1911-1924 History of Mongolia 1945-1966





Mongolia 1924-1945



Status and Administration . In 1924 the Mongolian People's Republic was proclaimed. The People's Party (est. in 1921) renamed herself Mongolian People's Revolutionary Party (MPRP), the sole political party in the country until 1990. In a 1924 treaty, the USSR recognized (Outer) Mongolia as formally being part of the Republic of China. China, on August 9th 1945, recognized Mongolian independence.
In 1937, Mongolian Prime Minister, Genden, while on a visit to Moscow, was arrested for alleged espionage for Japan. The strongman in Mongolia was Khorloogiin Choibalsan, a loyal supporter of Stalin.

Foreign Policy; Mongolia object of Power Policy . May-August 1939, Japanese forces attacked Soviet and Mongolian forces, the latter commanded by General Zhukov. Zhukov, always informed in advance about Japanese moves (by Soviet spy in Japan, Richard Sorge), repelled every Japanese attempt to adbance. A peace on the basis of the status quo ante was signed.
Late in World War II, Mongolia declared war on Japan.

Domestic Policies . From 1928 onward, the MPRP experienced Stalinist purges; Buddhist monasteries were dissolved, their property confiscated (1929-1937). Collectivization of herds of livestock also began in 1928, causing resistance ("conterrevolutionary uprising"), which, with the help of the Soviet Red Army, was suppressed by force (1930).
A number of industrial enterprises (wool washing mill, 1933, Ulaanbataar industrial combinate, 1934) began operation.
A new constitution was adopted in 1940 (BBoY 1952).
In 1921 there had only been one school in Outer Mongolia. Under the People's Republic, numerous school were built, the literacy rate considerably expanded (BBoY 1952).

Social History . Official policy aimed at settling down the nomadic population, at promoting monogamy over traditional polygamy, at promoting atheism over religiosity. The lifestyle of Buddhist hermits/monks was abolished. The constitution granted equal status to women.
In 1936, Mongolia had a population of 2,077,000, capital Ulan Bataar 30,000.

The Economy . Central planning began in 1931 with a Five Year Plan which was aborted; from 1941 onward, annual plans were implemented. The development of Mongolia's economy was hampered by the climate ranging from hot summers to harsh winters, the lack of roads and railroads, the geography (deserts, rugged mountains) and the country's low population density. The first state farm was organized in 1941 (BBoY 1954).
Oil exploration began in 1931; oil was found in 1940.

Cultural History . Buddhist monasteries were dissolved from 1929 onwards in a campaign intensified from 1936; the state promoted atheism instead. Gandantegchinlen Khiid Monastery, near Ulaanbataar, was closed down in 1938, but allowed to reopen in 1944.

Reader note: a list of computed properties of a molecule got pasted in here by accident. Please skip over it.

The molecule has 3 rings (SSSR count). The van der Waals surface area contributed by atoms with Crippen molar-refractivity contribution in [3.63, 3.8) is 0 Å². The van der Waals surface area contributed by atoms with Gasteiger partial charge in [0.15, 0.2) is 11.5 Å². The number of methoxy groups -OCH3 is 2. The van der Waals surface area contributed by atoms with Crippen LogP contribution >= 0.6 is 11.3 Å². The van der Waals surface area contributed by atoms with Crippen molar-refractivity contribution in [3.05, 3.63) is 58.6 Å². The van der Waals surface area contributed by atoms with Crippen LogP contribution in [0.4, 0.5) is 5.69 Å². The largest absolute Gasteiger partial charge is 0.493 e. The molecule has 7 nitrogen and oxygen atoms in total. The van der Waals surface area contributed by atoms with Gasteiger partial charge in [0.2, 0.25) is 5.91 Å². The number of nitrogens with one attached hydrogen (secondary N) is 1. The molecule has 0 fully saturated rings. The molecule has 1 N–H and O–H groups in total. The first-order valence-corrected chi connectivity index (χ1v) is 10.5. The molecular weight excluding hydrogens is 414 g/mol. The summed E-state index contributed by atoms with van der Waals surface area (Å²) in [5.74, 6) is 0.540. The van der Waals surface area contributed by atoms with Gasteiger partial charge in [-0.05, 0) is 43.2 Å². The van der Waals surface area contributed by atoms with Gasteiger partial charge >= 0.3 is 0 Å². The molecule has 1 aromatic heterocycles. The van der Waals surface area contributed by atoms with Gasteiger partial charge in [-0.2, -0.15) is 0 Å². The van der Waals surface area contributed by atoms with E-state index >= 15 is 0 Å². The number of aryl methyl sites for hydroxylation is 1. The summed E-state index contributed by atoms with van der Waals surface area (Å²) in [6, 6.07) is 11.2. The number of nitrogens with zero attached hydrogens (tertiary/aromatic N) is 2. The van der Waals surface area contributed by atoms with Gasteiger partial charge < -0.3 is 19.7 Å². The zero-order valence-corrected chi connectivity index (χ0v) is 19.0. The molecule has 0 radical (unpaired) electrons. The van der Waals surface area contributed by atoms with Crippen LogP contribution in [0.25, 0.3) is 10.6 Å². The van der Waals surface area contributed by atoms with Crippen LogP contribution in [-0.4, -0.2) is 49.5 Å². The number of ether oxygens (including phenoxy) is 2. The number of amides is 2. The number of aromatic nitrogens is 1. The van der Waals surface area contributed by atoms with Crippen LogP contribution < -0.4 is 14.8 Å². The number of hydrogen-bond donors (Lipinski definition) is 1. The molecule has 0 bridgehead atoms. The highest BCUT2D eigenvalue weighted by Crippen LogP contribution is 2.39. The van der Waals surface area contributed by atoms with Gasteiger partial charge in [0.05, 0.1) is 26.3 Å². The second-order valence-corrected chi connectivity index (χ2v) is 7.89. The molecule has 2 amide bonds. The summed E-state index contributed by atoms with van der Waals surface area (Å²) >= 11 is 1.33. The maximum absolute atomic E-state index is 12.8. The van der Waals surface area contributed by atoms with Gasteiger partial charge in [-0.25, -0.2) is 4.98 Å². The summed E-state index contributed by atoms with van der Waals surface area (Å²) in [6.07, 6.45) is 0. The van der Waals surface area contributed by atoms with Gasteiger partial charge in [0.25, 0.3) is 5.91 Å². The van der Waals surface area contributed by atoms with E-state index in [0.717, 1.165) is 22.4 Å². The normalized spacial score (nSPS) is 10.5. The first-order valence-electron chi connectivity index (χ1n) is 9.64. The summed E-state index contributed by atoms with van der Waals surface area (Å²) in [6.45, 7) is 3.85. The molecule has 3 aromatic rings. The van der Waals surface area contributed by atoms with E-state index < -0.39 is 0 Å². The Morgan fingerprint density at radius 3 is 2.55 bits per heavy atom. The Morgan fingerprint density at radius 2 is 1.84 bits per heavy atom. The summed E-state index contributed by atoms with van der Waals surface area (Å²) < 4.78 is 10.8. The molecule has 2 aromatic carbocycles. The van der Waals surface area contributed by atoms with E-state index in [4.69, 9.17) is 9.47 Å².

In 1933, radio broadcasting began in Ulan Bataar. In 1931 the traditional Mongolian script was replaced by Latin, the Latin script in 1937/1941 by Cyrillic. In 1942 the Mongolian State University was founded in Ulaanbataar.






EXTERNAL
FILES
Timetable History of Mongolia, from BBC News
Modern History, from Embassy of Mongolia, Washington
Article Mongolian People's Republic, Economy of the Mongolian People's Republic, Mongolian Language : Writing System, Buddhism in Mongolia, Gandan Monastery, Khorloogiin Choibalsan, from Wikipedia
The Mongolian Language and Scripts, by T. Shagdarsuren
Mongolia's Black Gold Lacks Investment, from ADVFN, has history of Mongolia's oil industry
DOCUMENTS Estimates of Death Toll in the Russo-Japanese War over Mongolia, 1939, posted by Matthew White, scroll down
REFERENCE Alan J.K. Sanders, Historical Dictionary of Mongolia, London : Scarecrow 1996 [G]
Violet Conolly, Soviet Economic Policy in the East, London : Oxford UP 1933; pp.91-115 on Mongolia [G]
Hübner's Weltstatistik, 73rd edition, editor Ernst Rösner, Wien 1939 [G]
Article : China : Mongolia, in : Statesman's Yearbook 1924 pp.757-762, 1925 pp.767-768, 1926 pp.744-749, 1928 p.755, 1929 pp.747-752, 1932 pp.752-758, 1937 pp.788-791, 795, 1943 pp.785-793 [G] (on both Inner, Outer Mongolia)
Article : Mongolia, in : Americana Annual 1927 p.571, 1928 p.532, 1930 p.524, 1931 p.501, 1932 p.474, 1933 pp.504-505, 1934 pp.384-385, 1935 pp.466-467, 1936 pp.465-466, 1937 pp.461-462, 1938 p.446, 1939 pp.509-510, 1940 p.519, 1943 pp.492-493; Outer Mongolia p.569, 1944 p.465; Outer Mongolia pp.547-548, 1945 pp.481-482, 1946 pp.501-502 [G]
Article : Mongolia, in : Britannica Book of the Year 1944 p.451, 1945 pp.457-458 [G]
Article : Mongolia, in : New International Year Book 1925 p.451, 1928 p.468, 1930 p.496, 1932 pp.522-523, 1933 p.508, 1934 p.436, 1935 p.454, 1938 pp.472, 474, 1939 p.500, Events of 1940 pp.469, 471, 1941 pp.377-378, 1942 pp.423-424, 1943 p.382, 1944 p.396, 1945 pp.383-385 [G]
Article : Mongolia, in : Funk & Wagnall's New Standard Encyclopedia Year Book 1932 p.385, 1933 pp.356-357, 1934 p.373, 1935 pp.368-369, 1936 pp.342-343, 1937 pp.346-347, 1938 p.351, 1939 p.p.377-378, 1940 p.379, 1941 p.328, 1942 p.293, 1943 p.300 [G]



This page is part of World History at KMLA
First posted in 2002, last revised on August 26h 2007

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